Beautiful Bolivia: Lake Titicaca and La Paz

After a week in Cusco, it was time for the second last country, Bolivia. We went with Cruz del Sur, our favourite bus company in South America, to Puno and from there took another bus to Copacabana which is next to the famous and huge Lake Titicaca. The border crossing took quite some waiting but was quite easy again. image

So we arrived in Copacabana and found things to be a whole lot different again. First, our hostel only cost us about 2,60€ per person, second, the promised WiFi on the sign didn’t exist and the restaurant’s WiFi next door didn’t work.

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Our hostel in Copacabana

In total, Copacabana didn’t impress us too much as everything seemed to be quite old and destroyed and there was rubish everywhere. Also, people frequently promised us things that were not true which was quite uncomfortable. Still, we enjoyed a (really tough) walk up the hill from where we had a great view over the lake and the town.
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The next day, after an early morning hailstorm (really crazy), the rain stopped right on time for the early boat to Isla del Sol.We stayed in the south of the island in another cheap hostel and spend the day hiking to the middle of the island and back. We decided against crossing the whole island as there were frequent paying stops for tourists on the way, we would have needed to take the ferry back, it was hot and super exhausting (Lake Titicaca is at an altitude of 3,400 m). The views were amazing so we had a great time.image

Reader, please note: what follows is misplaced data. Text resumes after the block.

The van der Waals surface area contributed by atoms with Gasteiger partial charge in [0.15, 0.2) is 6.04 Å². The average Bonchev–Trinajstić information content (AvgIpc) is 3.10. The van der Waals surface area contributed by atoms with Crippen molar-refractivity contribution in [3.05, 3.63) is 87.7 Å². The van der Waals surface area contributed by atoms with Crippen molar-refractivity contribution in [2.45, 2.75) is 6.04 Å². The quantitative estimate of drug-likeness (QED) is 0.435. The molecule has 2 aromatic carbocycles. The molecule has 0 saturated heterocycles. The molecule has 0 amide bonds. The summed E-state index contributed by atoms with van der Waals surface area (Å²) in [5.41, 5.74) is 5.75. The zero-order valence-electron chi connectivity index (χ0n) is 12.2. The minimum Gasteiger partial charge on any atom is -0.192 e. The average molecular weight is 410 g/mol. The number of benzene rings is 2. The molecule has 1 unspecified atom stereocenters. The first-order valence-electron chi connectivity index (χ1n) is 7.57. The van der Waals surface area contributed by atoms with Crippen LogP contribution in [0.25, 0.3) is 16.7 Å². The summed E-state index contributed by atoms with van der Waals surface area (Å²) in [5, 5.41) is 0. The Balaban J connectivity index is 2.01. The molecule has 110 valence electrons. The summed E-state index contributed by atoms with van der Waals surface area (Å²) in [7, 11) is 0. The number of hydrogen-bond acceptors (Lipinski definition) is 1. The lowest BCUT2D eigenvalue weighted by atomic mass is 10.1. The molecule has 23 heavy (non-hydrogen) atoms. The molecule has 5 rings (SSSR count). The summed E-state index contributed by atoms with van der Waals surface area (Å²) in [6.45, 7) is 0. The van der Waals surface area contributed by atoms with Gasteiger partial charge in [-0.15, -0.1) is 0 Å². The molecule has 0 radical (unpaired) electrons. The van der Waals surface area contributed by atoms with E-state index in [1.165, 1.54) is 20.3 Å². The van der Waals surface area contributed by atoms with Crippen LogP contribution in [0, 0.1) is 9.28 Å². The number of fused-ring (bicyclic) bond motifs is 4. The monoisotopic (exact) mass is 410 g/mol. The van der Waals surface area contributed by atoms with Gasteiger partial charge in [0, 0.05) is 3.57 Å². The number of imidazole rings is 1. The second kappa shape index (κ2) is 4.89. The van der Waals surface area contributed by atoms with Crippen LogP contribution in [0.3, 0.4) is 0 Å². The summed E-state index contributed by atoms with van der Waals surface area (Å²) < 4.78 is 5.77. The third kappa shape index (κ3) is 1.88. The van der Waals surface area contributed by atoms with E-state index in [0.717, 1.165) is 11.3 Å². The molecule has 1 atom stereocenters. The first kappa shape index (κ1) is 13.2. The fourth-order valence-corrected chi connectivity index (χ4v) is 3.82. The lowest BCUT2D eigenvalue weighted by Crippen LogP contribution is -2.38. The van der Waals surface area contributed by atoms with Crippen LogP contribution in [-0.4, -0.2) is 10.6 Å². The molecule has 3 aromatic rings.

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In the afternoon, David and I went for a really refreshing cold swim in the lake before we went for dinner with sunset view. On the way, we passed a local festivity and could see the really nice clothing of the Indígena women with their long skirts, shawls and bowler hats.
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The next day, we took the boat back to Copacabana and then the probably most uncomfortable bus ride ever to La Paz. We were crammed in the backseat in the completely full bus which had to take a detour because of a road block and frequently had to cross over speed breaks, each time this felt like something smashing my back right into my stomach. We also got catapulted about 20 cm up each time. Crazy. Still, the views were interesting… We saw everything from cows, llamas, pigs, sheep, flamingos, chicken to a bus laying on its side surrounded by police. Scary…
During the bus ride, we could also get an impression of the political situation in Bolivia. Like everywhere in South America, election campaigning is done here by painted slogans on walls. In Bolivia, it is all about the upcoming referendum on whether or not President Evo Morales can continue in power until 2025. The opinions differ, according to the walls, however pro-Evo messages are much longer and literally everywhere in the country. Here some impressions, also the simple no-message.